Once you run the experiment based on the hypothesis, you need to confirm that you ran the experiment properly, look at its results, and seek key insights from it. You may then change your hypothesis because you’ve learned something that helps you refine it and run a new experiment, or you may want to create an entirely new hypothesis because you’ve disproven the original one. If you’ve proven the hypothesis, you will want to rerun the experiment multiple times to validate your findings.
The last step is implementing change based on the lessons learned.
Why is it important for both firms and people as individuals to conduct business experiments?
What you’re trying to do with business experiments is:
- Learn new things that you may not have learned otherwise.
- Validate or invalidate assumptions that your instinct or intuition tells you are real.
- Amass evidence to convince leadership to make a beneficial change.
- Implement change in a more data-driven fashion.
- Mitigate risk.
Mitigating risk is a regular part of the architecture, engineering, and construction (AEC) industry. This applies to how we:
- Plan our projects.
- Design and engineer structures and systems.
- Build physical infrastructure.
- Ensure everything functions as designed before production use.
- Operate and maintain those structures and systems.Mitigating risk also applies to how we do our work, the quality processes we use, and the mechanisms we use to interrelate and communicate with each other.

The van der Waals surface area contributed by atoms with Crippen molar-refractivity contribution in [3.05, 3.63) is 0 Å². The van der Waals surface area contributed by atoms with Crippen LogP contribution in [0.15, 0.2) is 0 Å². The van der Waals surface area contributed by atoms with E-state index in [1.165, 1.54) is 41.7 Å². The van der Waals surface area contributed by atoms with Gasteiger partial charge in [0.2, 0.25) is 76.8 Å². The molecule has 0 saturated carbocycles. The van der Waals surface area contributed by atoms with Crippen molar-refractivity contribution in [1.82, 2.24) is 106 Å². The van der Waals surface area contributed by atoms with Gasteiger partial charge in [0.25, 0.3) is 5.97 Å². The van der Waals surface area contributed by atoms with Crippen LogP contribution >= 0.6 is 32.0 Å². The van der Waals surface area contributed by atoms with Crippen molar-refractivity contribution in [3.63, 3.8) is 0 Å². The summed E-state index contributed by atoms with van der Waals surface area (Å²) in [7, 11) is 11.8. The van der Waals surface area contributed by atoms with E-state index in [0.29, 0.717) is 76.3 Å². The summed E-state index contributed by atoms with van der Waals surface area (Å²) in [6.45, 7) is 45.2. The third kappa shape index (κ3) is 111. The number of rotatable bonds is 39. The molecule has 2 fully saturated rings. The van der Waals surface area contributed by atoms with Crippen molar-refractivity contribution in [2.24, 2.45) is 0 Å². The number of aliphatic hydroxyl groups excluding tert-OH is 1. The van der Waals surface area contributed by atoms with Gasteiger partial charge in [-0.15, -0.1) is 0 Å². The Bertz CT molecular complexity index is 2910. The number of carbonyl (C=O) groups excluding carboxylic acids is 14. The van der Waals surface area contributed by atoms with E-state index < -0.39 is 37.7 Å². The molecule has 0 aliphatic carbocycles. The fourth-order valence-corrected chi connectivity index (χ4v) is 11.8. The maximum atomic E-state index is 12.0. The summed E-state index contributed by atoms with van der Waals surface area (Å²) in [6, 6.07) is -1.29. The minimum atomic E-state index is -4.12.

Mitigating risk also applies to how we do our work, the quality processes we use, and the mechanisms we use to interrelate and communicate with each other.
How does business experimentation lead to improved products or services?
Often, it’s challenging to understand causality in human behavior and complex systems. Business experimentation can help you collect data proving causality and not simply correlating a cause and effect. Data validate causality by showing us that this cause results in this effect. As planners, architects, construction professionals, and engineers, we want to ensure that:
- We have validated the products and services we provide.
- Our planning, design, construction, and engineering decisions are data-driven.
By looking at business experiments and utilizing different testing options, we can quantify and objectify subjective decisions in delivering our existing products and services and assist with developing new products and services. This can ultimately help create competitive advantages, improve products, increase market share, and realize greater profits.
Innovation is a huge part of who we are at Gannett Fleming. How can business experimentation fuel innovation specifically?